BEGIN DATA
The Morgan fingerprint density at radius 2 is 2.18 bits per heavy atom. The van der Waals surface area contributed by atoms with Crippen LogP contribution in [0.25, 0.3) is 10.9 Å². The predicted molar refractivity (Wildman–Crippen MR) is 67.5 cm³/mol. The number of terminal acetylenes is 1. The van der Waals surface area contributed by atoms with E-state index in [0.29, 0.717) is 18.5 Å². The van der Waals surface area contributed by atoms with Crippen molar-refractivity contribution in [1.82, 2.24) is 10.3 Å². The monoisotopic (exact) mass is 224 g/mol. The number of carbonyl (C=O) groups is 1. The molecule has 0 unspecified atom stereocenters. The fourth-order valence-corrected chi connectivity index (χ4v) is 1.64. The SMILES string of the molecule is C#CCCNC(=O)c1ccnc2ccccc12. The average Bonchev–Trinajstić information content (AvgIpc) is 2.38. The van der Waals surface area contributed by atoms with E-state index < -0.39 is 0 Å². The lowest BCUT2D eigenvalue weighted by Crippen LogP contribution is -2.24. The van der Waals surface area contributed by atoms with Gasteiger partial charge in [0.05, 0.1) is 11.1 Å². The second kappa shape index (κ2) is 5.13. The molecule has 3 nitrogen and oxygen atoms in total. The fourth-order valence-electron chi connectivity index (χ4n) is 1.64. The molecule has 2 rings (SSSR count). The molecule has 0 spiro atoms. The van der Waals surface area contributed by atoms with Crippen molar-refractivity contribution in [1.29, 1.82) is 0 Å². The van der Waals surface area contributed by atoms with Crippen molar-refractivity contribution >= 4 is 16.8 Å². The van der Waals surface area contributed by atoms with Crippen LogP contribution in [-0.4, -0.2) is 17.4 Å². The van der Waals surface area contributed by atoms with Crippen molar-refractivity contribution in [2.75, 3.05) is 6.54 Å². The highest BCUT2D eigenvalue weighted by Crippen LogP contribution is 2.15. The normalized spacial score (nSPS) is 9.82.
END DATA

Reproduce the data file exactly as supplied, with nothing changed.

The Morgan fingerprint density at radius 2 is 2.18 bits per heavy atom. The van der Waals surface area contributed by atoms with Crippen LogP contribution in [0.25, 0.3) is 10.9 Å². The predicted molar refractivity (Wildman–Crippen MR) is 67.5 cm³/mol. The number of terminal acetylenes is 1. The van der Waals surface area contributed by atoms with E-state index in [0.29, 0.717) is 18.5 Å². The van der Waals surface area contributed by atoms with Crippen molar-refractivity contribution in [1.82, 2.24) is 10.3 Å². The monoisotopic (exact) mass is 224 g/mol. The number of carbonyl (C=O) groups is 1. The molecule has 0 unspecified atom stereocenters. The fourth-order valence-corrected chi connectivity index (χ4v) is 1.64. The SMILES string of the molecule is C#CCCNC(=O)c1ccnc2ccccc12. The average Bonchev–Trinajstić information content (AvgIpc) is 2.38. The van der Waals surface area contributed by atoms with E-state index < -0.39 is 0 Å². The lowest BCUT2D eigenvalue weighted by Crippen LogP contribution is -2.24. The van der Waals surface area contributed by atoms with Gasteiger partial charge in [0.05, 0.1) is 11.1 Å². The second kappa shape index (κ2) is 5.13. The molecule has 3 nitrogen and oxygen atoms in total. The fourth-order valence-electron chi connectivity index (χ4n) is 1.64. The molecule has 2 rings (SSSR count). The molecule has 0 spiro atoms. The van der Waals surface area contributed by atoms with Crippen molar-refractivity contribution in [1.29, 1.82) is 0 Å². The van der Waals surface area contributed by atoms with Crippen molar-refractivity contribution >= 4 is 16.8 Å². The van der Waals surface area contributed by atoms with Crippen LogP contribution in [-0.4, -0.2) is 17.4 Å². The van der Waals surface area contributed by atoms with Crippen molar-refractivity contribution in [2.75, 3.05) is 6.54 Å². The highest BCUT2D eigenvalue weighted by Crippen LogP contribution is 2.15. The normalized spacial score (nSPS) is 9.82.